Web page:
Do you want Links to optimize loading times by preloading links in WordPress?
Link preloading is a browser feature that loads links in the background before a visitor hits them, giving the impression that your site is loading quicker.
We’ll teach you how to simply preload WordPress URLs for better loading rates in this article.
Why Preload Links in WordPress?
When your web browser preloads a link in the background before the user clicks it, it is known as link preloading. As a result, when users arrive at the page, it is already loaded.
Improving the speed and efficiency of your WordPress site is one of the most significant things you can do for your site since it improves the user experience.
By boosting your WordPress SEO, having a quicker site will help you enhance your blog visitors. Visitors are more likely to stay on your website longer and read more pages if your internal pages are preloaded.
Although there’s a lot more you can do to speed up your WordPress site, link preloading is a quick and easy way to improve speed.
The only catch is that you must ensure that preloading is done correctly and that you do not commit any of the typical blunders. If your settings are overly aggressive and all of your internal links are preloaded, for example, it might have the reverse effect and cause your server to crash.
So, let’s have a look at how to properly preload links in WordPress, step by step.
Preloading WordPress Links and Making WordPress Faster
The Flying Pages plugin is the simplest way to preload links. It simply adds intelligent preloading to ensure that preloading does not crash or slow down your site.
If the plugin detects any errors like these, it will halt all preloading.
The first step is to install and activate the plugin. See our article on how to install a WordPress plugin for more information.
To adjust the plugin settings, go to Settings » Flying Pages in your WordPress admin panel after activation.
Then, in the drop-down menu, select the ‘Delay to start preloading’ time. If your user’s mouse isn’t moving in the browser window, this is the time it takes to start preloading links.
You can change this, but we’ll keep the default recommended setting of ‘0 second’.
After that, you may alter the ‘Max requests per second’ setting. The lower you set this value, the less influence on your server it will have.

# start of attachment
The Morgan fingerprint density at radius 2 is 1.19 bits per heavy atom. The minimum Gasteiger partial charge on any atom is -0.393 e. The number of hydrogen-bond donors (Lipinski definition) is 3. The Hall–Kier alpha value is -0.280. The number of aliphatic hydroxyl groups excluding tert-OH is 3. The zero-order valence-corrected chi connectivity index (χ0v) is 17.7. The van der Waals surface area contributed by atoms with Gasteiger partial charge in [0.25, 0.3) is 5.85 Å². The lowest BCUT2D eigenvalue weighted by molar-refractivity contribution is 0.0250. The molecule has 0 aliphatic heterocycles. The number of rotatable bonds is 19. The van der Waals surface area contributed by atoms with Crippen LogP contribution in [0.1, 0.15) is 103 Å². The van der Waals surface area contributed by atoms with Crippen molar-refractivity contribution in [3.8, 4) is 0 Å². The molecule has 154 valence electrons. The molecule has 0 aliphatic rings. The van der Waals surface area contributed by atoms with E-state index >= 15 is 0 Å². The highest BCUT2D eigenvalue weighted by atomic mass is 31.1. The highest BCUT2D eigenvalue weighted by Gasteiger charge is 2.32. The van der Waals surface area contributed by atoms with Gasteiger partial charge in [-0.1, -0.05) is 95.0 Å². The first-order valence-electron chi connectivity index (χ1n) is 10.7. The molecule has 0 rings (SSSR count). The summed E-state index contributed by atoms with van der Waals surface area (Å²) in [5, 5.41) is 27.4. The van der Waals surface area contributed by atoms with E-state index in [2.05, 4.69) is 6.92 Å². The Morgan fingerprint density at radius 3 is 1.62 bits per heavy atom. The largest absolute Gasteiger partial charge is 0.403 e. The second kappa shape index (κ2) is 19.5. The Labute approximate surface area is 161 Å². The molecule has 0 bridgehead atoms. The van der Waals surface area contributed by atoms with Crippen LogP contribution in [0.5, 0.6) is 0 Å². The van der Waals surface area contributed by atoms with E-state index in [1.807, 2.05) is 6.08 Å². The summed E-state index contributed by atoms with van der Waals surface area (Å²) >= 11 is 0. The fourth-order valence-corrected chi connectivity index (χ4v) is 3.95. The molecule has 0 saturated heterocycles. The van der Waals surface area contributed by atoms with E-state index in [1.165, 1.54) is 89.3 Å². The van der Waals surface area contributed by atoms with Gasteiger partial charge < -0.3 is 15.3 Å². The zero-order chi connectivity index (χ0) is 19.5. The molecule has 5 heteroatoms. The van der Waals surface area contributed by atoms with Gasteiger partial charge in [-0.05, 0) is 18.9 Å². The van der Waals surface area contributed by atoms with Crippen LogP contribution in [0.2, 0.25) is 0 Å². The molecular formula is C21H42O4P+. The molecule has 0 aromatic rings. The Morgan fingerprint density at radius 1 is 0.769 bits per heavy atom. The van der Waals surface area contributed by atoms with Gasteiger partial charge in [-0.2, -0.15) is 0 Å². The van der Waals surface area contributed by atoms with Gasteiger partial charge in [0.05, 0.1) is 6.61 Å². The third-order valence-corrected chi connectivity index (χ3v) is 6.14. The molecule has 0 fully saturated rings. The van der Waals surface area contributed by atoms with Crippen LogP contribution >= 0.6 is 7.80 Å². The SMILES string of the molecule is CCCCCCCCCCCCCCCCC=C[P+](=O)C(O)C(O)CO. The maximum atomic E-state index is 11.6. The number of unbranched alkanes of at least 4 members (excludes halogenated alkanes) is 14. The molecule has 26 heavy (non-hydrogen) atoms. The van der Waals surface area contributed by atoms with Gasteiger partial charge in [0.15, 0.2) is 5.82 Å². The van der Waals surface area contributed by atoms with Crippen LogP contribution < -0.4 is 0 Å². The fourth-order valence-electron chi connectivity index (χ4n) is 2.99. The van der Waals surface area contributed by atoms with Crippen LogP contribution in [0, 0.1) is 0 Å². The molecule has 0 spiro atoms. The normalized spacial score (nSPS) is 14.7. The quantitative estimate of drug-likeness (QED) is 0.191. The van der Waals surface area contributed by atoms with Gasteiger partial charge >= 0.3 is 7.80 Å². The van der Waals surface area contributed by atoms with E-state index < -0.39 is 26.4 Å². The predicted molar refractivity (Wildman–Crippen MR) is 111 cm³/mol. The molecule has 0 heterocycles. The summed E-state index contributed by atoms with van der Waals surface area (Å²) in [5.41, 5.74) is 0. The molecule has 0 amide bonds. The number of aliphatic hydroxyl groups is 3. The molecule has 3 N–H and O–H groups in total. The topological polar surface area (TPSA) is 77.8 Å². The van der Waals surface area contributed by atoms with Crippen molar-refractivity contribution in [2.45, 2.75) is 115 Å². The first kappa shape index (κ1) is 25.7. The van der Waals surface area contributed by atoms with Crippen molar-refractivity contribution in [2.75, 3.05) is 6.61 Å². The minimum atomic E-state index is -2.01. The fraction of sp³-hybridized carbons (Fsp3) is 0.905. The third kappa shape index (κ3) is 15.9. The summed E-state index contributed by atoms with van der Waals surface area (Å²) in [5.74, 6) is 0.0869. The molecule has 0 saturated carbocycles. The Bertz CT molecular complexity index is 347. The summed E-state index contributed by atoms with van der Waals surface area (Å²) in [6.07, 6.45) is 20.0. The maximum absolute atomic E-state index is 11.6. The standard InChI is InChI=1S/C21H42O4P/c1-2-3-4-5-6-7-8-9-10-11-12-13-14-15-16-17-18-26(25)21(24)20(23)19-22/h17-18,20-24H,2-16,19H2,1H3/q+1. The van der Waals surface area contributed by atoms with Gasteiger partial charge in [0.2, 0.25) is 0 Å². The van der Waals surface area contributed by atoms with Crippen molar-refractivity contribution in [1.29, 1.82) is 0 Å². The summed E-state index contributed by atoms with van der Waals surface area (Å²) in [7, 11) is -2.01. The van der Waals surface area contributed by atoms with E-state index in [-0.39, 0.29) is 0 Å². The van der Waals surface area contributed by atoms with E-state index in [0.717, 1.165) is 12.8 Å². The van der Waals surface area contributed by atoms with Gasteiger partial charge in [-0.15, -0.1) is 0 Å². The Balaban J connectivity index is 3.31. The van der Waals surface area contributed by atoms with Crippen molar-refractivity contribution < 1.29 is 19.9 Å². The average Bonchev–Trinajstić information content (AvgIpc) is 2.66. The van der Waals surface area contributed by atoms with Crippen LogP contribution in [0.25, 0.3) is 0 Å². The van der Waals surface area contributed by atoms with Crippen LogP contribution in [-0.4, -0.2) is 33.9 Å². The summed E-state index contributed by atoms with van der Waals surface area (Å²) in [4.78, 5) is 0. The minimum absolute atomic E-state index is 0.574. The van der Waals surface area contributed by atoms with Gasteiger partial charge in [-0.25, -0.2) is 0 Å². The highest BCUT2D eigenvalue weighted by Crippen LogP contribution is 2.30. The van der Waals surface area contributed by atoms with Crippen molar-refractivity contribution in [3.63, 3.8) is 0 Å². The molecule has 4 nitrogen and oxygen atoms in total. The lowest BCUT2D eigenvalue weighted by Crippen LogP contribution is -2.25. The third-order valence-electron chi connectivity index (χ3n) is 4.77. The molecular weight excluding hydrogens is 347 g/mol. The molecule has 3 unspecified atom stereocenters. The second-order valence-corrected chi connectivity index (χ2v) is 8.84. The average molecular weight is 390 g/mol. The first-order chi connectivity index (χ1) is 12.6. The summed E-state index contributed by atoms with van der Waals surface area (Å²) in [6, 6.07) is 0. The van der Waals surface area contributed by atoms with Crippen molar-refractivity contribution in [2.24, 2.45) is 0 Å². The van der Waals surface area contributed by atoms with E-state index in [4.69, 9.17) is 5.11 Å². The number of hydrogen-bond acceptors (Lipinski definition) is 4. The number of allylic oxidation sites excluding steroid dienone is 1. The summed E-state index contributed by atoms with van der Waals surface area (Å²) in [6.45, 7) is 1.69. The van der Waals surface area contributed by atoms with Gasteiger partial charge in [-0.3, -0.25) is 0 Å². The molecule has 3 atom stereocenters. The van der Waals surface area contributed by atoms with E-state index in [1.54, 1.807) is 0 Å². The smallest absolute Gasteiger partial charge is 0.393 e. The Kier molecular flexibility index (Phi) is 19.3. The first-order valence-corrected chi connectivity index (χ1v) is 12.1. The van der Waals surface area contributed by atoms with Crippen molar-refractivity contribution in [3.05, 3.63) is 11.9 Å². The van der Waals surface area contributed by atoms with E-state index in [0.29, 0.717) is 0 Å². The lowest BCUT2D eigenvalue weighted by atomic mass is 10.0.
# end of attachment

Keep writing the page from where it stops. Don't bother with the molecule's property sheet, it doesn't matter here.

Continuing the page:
We’ll stick with the default of ‘three requests,’ which should be plenty for most WordPress hosting situations.
After that, you can check the box to ‘Preload only on mouse hover’. This will only preload links if a user hovers over it and will preload the page just before they click.
This technology makes the perceived load time nearly instant because there’s a 400ms delay between when the user brings their mouse over a link and clicking it.
You can also set the ‘Mouse hover delay’. This is the time that will pass after a user hovers over a link before preloading starts.
Below that, there’s a list of keywords that the plugin will ignore for preloading.
These are standard login pages and image files. You can leave the list as it is or add more keywords if you like.
If you run an online store, you might want to include pages like /cart and other dynamic pages in this list so that they aren’t pre-loaded.
If you’re using an affiliate marketing plugin like ThirstyAffiliates or PrettyLinks, be sure to include your affiliate prefix, such as /refer/ or /go/, in this list of ignore keywords. Otherwise, affiliate link monitoring may be disrupted.
The last option is to turn off preloading for administrators.
Overall, this will lessen the burden on your website’s server. Simply tick the option if you only want to preload for website users who aren’t logged-in admins.
When you’re finished, scroll down to the bottom of the page and click the ‘Save Changes’ button.
That’s all; your website’s link preloading has been activated.
Note that if you do a website speed test and your score doesn’t improve, that’s perfectly acceptable. Preloading links just enhances the speed of link clicking; it has no effect on how quickly your site loads the first time.
We hope that this tutorial taught you how to use WordPress to preload links for better loading times. You might also be interested in our guide to creating an email newsletter and our list of must-have WordPress plugins for your website.